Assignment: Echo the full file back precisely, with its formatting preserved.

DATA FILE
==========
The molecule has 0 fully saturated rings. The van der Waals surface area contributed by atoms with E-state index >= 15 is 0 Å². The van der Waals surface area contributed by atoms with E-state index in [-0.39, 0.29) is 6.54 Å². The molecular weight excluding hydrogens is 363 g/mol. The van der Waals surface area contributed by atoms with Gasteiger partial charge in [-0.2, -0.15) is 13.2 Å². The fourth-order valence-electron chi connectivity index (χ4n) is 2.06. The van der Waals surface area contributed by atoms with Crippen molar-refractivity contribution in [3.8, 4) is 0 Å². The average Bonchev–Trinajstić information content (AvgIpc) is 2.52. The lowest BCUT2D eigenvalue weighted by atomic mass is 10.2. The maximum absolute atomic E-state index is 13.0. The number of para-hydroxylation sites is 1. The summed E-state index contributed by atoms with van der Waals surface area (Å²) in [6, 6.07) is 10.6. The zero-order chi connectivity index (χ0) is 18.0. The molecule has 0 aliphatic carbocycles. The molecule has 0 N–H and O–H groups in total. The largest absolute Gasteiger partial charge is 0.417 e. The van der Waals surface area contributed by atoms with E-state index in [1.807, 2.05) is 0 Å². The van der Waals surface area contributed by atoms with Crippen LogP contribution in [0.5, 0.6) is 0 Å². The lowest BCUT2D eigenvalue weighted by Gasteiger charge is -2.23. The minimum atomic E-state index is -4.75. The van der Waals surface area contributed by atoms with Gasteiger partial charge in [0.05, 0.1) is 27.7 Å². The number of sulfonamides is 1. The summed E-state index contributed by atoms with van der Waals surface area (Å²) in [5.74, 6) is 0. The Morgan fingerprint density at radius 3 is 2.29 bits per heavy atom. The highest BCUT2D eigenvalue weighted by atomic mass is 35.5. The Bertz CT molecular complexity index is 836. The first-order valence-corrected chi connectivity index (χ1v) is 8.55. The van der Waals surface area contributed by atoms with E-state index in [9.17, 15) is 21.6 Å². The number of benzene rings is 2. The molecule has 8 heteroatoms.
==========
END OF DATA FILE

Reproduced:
The molecule has 0 fully saturated rings. The van der Waals surface area contributed by atoms with E-state index >= 15 is 0 Å². The van der Waals surface area contributed by atoms with E-state index in [-0.39, 0.29) is 6.54 Å². The molecular weight excluding hydrogens is 363 g/mol. The van der Waals surface area contributed by atoms with Gasteiger partial charge in [-0.2, -0.15) is 13.2 Å². The fourth-order valence-electron chi connectivity index (χ4n) is 2.06. The van der Waals surface area contributed by atoms with Crippen molar-refractivity contribution in [3.8, 4) is 0 Å². The average Bonchev–Trinajstić information content (AvgIpc) is 2.52. The lowest BCUT2D eigenvalue weighted by atomic mass is 10.2. The maximum absolute atomic E-state index is 13.0. The number of para-hydroxylation sites is 1. The summed E-state index contributed by atoms with van der Waals surface area (Å²) in [6, 6.07) is 10.6. The zero-order chi connectivity index (χ0) is 18.0. The molecule has 0 aliphatic carbocycles. The molecule has 0 N–H and O–H groups in total. The largest absolute Gasteiger partial charge is 0.417 e. The van der Waals surface area contributed by atoms with E-state index in [1.807, 2.05) is 0 Å². The van der Waals surface area contributed by atoms with Crippen LogP contribution in [0.5, 0.6) is 0 Å². The lowest BCUT2D eigenvalue weighted by Gasteiger charge is -2.23. The minimum atomic E-state index is -4.75. The van der Waals surface area contributed by atoms with Gasteiger partial charge in [0.05, 0.1) is 27.7 Å². The number of sulfonamides is 1. The summed E-state index contributed by atoms with van der Waals surface area (Å²) in [5.74, 6) is 0. The Morgan fingerprint density at radius 3 is 2.29 bits per heavy atom. The highest BCUT2D eigenvalue weighted by atomic mass is 35.5. The Bertz CT molecular complexity index is 836. The first-order valence-corrected chi connectivity index (χ1v) is 8.55. The van der Waals surface area contributed by atoms with E-state index in [9.17, 15) is 21.6 Å². The number of benzene rings is 2. The molecule has 8 heteroatoms.